I like listening to commencement addresses. Well, some commencement addresses. Most, of course, seem to be filled with cliches and banalities that will never be remembered and don’t deserve to be. But the rite of passage that is commencement on occasion is marked by extraordinary speeches that convey profound and timeless thoughts. Such is the case with David Foster Wallace’s commencement address to the Kenyon College Class of 2005. I missed it by only a year. My son graduated from Kenyon in 2006. His commencement speaker was Senator John Kerry. Senator Kerry’s presence on the dais had special meaning for the Class of 2006, for in the 2004 election Kenyon students overwhelmed the voting apparatus, showing up in such numbers that the polls had to remain open until the wee hours of the morning. Kenyon graduates were proud of that, and rightfully so. But today, I remember none of what Senator Kerry had to share that day.A few years later, while on a tour of east coast colleges with my daughter, I came across a little book in the Dartmouth College Bookstore called “This Is Water.” It was an essay based on David Foster Wallace’s 2005 commencement address. The subtitle describes the central theme of the address: “Some Thoughts Delivered on a Significant Occasion about Living a Compassionate Life.” I have read it several times.Today, in searching for new commencement addresses to add to my favorites list, I came across a recording of David Foster Wallace’s address. What a pleasure to hear him deliver the speech. It is right at the top of my list. Here are links to the speech, in two parts. I commend it to you.Part 1: http://www.youtube.com/watch?v=M5THXa_H_N8&feature=youtube_gdata_player Part 2: http://www.youtube.com/watch?v=uSAzbSQqals&feature=youtube_gdata_player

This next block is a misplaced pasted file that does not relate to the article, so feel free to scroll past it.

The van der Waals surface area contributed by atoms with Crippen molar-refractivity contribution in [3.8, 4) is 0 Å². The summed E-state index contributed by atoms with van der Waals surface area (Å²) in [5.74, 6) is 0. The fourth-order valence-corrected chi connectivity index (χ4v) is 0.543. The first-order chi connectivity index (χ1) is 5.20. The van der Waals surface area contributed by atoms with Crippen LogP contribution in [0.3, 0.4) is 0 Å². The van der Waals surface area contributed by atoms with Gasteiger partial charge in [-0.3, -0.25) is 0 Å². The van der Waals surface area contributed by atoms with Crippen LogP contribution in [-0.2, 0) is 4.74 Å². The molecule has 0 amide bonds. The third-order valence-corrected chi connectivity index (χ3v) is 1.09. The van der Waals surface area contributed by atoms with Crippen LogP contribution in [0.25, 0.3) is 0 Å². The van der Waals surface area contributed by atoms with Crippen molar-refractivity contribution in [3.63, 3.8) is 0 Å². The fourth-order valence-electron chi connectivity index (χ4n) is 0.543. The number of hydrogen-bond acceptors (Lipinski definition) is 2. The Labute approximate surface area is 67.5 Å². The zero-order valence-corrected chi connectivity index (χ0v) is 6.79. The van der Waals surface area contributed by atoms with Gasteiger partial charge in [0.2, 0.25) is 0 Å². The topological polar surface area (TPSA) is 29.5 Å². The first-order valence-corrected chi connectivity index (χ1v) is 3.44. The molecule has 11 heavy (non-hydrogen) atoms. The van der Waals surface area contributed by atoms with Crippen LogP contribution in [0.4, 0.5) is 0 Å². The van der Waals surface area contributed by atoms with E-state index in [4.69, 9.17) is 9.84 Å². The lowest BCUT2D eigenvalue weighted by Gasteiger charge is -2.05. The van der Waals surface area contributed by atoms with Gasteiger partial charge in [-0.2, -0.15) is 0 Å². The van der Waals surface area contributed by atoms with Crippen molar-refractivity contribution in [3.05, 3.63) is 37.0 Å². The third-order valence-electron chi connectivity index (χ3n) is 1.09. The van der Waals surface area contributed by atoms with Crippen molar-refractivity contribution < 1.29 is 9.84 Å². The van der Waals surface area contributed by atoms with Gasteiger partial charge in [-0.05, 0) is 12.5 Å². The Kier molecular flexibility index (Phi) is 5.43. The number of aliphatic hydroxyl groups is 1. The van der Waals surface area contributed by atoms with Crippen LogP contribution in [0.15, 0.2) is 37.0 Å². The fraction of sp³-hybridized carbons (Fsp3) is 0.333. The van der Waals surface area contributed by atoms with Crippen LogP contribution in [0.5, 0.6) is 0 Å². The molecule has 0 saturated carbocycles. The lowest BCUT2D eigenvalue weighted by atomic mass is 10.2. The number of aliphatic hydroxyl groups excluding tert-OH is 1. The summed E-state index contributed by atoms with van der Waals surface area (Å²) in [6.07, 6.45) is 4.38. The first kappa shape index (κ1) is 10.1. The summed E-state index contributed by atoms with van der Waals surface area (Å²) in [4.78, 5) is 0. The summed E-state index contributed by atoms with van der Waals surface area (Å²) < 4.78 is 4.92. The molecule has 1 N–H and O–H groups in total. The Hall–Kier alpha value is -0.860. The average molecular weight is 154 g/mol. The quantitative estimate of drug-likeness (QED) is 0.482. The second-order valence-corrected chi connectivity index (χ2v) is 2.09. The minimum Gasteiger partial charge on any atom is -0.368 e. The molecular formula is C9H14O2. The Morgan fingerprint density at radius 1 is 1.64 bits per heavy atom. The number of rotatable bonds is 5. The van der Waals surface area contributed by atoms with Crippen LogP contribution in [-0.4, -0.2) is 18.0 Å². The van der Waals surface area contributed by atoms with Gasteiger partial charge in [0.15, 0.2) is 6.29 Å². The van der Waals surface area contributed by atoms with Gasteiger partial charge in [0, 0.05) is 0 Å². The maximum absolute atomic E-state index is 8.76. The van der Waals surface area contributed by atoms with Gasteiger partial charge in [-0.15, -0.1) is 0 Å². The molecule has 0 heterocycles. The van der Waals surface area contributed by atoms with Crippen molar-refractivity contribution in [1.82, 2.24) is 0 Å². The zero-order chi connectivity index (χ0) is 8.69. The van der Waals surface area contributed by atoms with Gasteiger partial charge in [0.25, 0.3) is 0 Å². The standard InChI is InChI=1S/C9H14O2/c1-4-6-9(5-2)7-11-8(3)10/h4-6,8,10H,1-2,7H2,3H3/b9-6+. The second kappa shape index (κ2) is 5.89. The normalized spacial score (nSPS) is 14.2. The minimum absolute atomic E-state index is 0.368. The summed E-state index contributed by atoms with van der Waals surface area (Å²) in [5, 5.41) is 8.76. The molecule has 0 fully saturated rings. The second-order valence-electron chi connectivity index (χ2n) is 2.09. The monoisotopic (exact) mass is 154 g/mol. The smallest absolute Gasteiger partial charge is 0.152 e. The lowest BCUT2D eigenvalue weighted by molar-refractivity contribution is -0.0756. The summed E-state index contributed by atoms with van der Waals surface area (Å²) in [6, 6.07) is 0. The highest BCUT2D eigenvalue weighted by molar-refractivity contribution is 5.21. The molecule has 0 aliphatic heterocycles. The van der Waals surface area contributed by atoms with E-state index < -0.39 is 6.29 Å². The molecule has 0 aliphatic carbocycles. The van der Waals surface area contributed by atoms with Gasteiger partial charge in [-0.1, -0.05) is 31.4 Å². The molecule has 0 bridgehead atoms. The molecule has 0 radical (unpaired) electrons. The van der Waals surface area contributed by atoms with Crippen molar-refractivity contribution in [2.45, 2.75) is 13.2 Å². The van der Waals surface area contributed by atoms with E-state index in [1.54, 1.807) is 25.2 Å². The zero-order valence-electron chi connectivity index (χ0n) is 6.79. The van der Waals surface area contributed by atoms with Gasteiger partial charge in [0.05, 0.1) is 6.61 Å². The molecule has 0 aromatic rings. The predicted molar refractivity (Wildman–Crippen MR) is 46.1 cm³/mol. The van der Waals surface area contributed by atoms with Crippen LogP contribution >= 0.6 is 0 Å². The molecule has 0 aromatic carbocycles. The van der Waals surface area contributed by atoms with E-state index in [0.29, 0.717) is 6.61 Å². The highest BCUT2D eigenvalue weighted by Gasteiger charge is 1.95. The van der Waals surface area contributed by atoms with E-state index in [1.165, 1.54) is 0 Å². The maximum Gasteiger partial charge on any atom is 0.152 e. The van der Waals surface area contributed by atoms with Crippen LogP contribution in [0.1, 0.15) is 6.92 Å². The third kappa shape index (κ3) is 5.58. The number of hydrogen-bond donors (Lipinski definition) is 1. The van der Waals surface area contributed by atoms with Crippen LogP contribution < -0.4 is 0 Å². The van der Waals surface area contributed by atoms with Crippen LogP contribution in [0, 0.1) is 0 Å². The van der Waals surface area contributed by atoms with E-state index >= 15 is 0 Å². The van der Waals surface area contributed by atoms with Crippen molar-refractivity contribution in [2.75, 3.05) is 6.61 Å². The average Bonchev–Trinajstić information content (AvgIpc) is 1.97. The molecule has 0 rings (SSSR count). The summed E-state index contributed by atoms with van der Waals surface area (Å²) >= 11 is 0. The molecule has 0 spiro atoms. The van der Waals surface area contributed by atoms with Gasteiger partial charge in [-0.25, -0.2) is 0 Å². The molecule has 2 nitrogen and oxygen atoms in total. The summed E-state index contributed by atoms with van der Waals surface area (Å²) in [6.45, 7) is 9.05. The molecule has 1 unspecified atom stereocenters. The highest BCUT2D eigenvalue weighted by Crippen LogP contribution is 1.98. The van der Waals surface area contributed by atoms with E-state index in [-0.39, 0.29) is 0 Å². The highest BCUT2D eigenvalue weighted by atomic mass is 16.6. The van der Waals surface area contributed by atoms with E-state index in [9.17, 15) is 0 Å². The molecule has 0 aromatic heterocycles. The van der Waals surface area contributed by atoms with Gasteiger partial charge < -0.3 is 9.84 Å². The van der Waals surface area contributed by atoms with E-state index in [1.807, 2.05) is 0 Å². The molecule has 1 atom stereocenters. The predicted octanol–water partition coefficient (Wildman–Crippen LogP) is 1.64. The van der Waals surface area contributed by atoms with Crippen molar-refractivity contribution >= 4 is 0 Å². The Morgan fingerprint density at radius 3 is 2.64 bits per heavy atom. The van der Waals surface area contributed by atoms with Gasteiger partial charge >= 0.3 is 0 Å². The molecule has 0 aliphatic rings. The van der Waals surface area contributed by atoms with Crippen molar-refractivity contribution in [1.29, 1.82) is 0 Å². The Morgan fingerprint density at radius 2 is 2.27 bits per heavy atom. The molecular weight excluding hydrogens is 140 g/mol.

This weeks On The Media focused on the role of online gaming in our society. I found this story, called “The Future of Gaming” very interesting for its discussion of the role gaming is shaping the future of collaboration.
The story includes a sound clip from a TED talk by Jane McGonigal, the head of research and development at the the Institute for the Future, a nonprofit forecasting firm.
The story also includes this clip of Jesse Schell speaking at DICE. Schell is founder of Schell Games and a professor at Carnegie Mellon. This is Schell’s full presentation, in which he explains the psychology behind the success of online games. Schell maintains that online games are breaking through to a reality where games are used to incent behavior.
Probably not, but it is the best option available to me. The Edinburgh Fringe Festival is the world’s largest arts festival. Here is a podcast of some of this year’s performers from The Guardian.
Steve Forbert sings “Stolen Indentity” on NPR’s Weekend Edition Saturday.
Last evening, Scott Simon was twittering for a topic for his Mother’s Day essay. He seems to have done just fine. Click here to hear “At My Place, Every Day is Mother’s Day.”